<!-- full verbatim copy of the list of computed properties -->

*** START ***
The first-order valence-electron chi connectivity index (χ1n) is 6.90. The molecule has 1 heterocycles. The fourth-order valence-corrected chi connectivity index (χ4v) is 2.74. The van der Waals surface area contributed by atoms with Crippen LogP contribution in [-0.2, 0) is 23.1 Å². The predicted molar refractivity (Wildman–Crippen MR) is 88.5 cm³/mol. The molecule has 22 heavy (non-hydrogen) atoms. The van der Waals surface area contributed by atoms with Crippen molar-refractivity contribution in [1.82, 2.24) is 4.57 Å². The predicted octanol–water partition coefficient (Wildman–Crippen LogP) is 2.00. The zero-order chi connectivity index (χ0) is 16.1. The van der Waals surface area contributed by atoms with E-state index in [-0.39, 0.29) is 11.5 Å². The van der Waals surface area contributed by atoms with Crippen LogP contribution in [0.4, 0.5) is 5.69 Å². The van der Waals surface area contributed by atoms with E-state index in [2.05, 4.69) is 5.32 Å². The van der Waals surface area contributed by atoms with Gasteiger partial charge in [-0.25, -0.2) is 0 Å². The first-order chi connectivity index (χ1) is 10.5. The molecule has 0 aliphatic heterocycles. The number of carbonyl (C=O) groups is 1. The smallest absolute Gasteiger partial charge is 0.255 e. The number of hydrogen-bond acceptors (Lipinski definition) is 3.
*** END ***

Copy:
The first-order valence-electron chi connectivity index (χ1n) is 6.90. The molecule has 1 heterocycles. The fourth-order valence-corrected chi connectivity index (χ4v) is 2.74. The van der Waals surface area contributed by atoms with Crippen LogP contribution in [-0.2, 0) is 23.1 Å². The predicted molar refractivity (Wildman–Crippen MR) is 88.5 cm³/mol. The molecule has 22 heavy (non-hydrogen) atoms. The van der Waals surface area contributed by atoms with Crippen molar-refractivity contribution in [1.82, 2.24) is 4.57 Å². The predicted octanol–water partition coefficient (Wildman–Crippen LogP) is 2.00. The zero-order chi connectivity index (χ0) is 16.1. The van der Waals surface area contributed by atoms with E-state index in [-0.39, 0.29) is 11.5 Å². The van der Waals surface area contributed by atoms with Crippen LogP contribution in [0.4, 0.5) is 5.69 Å². The van der Waals surface area contributed by atoms with E-state index in [2.05, 4.69) is 5.32 Å². The van der Waals surface area contributed by atoms with Gasteiger partial charge in [-0.25, -0.2) is 0 Å². The first-order chi connectivity index (χ1) is 10.5. The molecule has 0 aliphatic heterocycles. The number of carbonyl (C=O) groups is 1. The smallest absolute Gasteiger partial charge is 0.255 e. The number of hydrogen-bond acceptors (Lipinski definition) is 3.